Some people follow soccer; I follow taxonomy. A slower game, but it has its regards.
Taxonomy is the science of classification of living things. People since Aristotle have been trying to put all the animals and plants and other organisms into some sort of reasonable order. The modern version derives from the 18th-century Swedish botanist Linnaeus, who started with plants and went on to develop a whole Systema Naturae. It owes its longevity to its neat fit with the ideas of Darwin and Wallace about common descent, although Linnaeus himself was a creationist. Every species goes into a box, that box into a bigger box, and so on.
I will borrow my associate Matt the Cat for illustrative purposes: a member of the species Felis sylvestris, the genus Felis, the family Felidae, the order Carnivora, the class Mammalia, the phylum Chordata, the kingdom Animalia, the domain Eukarya. (And those aren’t the only divisions: Matt is also a placental mammal, a vertebrate, and a craniate, the last meaning that he has a head.)
Linnaeus never heard of domains, of course; that’s recent. And taxonomists keep changing the basis for classification. It used to depend on physical structures; now it’s mostly genetics, or some combination of genetics and morphology. The most influential figure in the field has to be the German entomologist Willi Henning, founder of cladistic analysis with its forbidding terminology. (A clade is just a lineage, a group of organisms sharing a common ancestor.)
And every now and then a group of scientists decide to have a go at a fairly large clade: modern birds, say, or flowering plants. Plant taxonomy is wild these days. They’ve broken up the lily family, like a telephone monopoly, into a couple dozen smaller families. Just last fall I learned in a plant taxonomy course that most asters aren’t asters any more. They’re in a new genus with a longer name.
Now it’s the birds’ turn. In an article just published in Science, a group of scientists—the lead author is Shannon Hackett of the Field Museum, and the group includes Rauri Bowie and John Harshman from UC Berkeley—propose a new phylogenetic tree for this well-studied group. They used a huge data set: 19 loci from 15 different chromosomes in the chicken genome, representing three different kinds of genes, for 171 species. The results, which they justifiably call robust, suggest that it’s time to revise the field guides again.
The last big avian reshuffle was the work of Charles Sibley (no relation) and Jon Ahlquist in the 1980s, using a technique called DNA-DNA hybridization. That led to some surprises, including the New World vultures and condors being split off from the hawks, eagles, and Old World vultures and grouped with the storks. Later, other taxonomists claimed that ducks and chickens, broadly speaking, diverged early from all other lineages; only ostriches and their kin were more basal. The first edition of the National Geographic bird guide began with grebes and loons, odd clumsy birds with a prehistoric look. For the fifth (current) edition, ducks and chickens come first.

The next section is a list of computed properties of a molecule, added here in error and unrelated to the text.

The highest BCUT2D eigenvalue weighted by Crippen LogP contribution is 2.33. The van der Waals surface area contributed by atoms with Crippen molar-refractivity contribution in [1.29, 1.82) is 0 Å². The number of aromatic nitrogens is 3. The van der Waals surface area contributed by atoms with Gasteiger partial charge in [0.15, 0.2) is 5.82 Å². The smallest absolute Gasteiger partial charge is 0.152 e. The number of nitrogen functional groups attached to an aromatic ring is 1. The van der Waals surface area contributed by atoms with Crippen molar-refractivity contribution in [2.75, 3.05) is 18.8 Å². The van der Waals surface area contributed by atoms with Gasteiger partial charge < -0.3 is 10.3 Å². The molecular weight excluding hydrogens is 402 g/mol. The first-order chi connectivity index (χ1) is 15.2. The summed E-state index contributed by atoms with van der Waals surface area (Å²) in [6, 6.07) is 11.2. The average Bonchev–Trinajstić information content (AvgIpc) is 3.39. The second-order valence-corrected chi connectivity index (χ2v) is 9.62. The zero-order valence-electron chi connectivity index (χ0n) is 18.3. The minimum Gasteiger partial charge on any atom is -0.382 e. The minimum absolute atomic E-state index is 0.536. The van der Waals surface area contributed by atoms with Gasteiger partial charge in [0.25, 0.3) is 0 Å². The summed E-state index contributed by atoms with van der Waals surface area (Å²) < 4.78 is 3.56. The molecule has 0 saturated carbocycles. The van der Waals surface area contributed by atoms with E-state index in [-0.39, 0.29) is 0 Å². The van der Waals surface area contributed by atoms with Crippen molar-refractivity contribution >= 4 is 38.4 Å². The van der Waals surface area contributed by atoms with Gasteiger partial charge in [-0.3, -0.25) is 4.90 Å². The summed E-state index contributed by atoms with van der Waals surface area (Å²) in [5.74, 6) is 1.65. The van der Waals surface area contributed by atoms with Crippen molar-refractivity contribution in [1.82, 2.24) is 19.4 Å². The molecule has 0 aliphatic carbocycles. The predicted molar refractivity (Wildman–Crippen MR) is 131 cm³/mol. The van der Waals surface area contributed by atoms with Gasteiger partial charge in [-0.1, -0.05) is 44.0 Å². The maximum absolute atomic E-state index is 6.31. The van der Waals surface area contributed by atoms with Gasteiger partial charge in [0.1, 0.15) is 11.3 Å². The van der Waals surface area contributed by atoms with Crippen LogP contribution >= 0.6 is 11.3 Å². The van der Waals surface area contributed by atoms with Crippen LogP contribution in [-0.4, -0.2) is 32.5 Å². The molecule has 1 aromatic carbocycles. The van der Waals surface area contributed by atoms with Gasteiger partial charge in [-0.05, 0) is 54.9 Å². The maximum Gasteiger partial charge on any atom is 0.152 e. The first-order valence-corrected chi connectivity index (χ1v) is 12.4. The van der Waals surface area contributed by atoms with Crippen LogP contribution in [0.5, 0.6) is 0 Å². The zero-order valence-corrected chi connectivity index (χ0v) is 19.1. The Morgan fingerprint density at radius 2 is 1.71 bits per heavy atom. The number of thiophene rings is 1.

The Hackett et al. phylogeny keeps that basic divison between ducks and chickens and everything else. There are interesting rearrangements further along the tree, though. New World vultures are reunited with other diurnal raptors, a change already endorsed by the American Ornithological Union, the College of Cardinals of bird taxonomy. Grebes are confirmed as the sister group of flamingoes. Some of the orders are pretty much dismantled. The Gruiformes is down to cranes, rails, and bustards, plus, counterintuitively, cuckoos. A few families stand out as isolates: tropicbirds, sandgrouse, and the very odd South American hoatzin, which had been placed all over the map.
What interested me most was the top of the tree. I wasn’t surprised to see the passerines, somewhat misleadingly called song birds (not all of them sing, and some non-passerines do) or perching birds (ditto), up there. They’re a recent group in evolutionary terms, and an enormously diverse and successful one. And they include some of the brainiest birds: the crows and ravens.
But they’re not alone. The parrots are their sister lineage, which makes a kind of sense. And sister to the combined passerine-parrot clade is the falcon family. Falcons? Admirable birds, of course, very good at what they do, but you don’t think of them as having a lot in common with songbirds and parrots.
That would mean that the raptorial way of life—the killer beak, the gripping talons, the acute vision—evolved twice, on separate branches of the avian tree. More than that, actually, if you consider owls. And then there are the shrikes, songbirds working their way toward raptorhood.
The new tree is controversial, and I’m sure people are gunning for it already. From one approximation to the next science lurches on.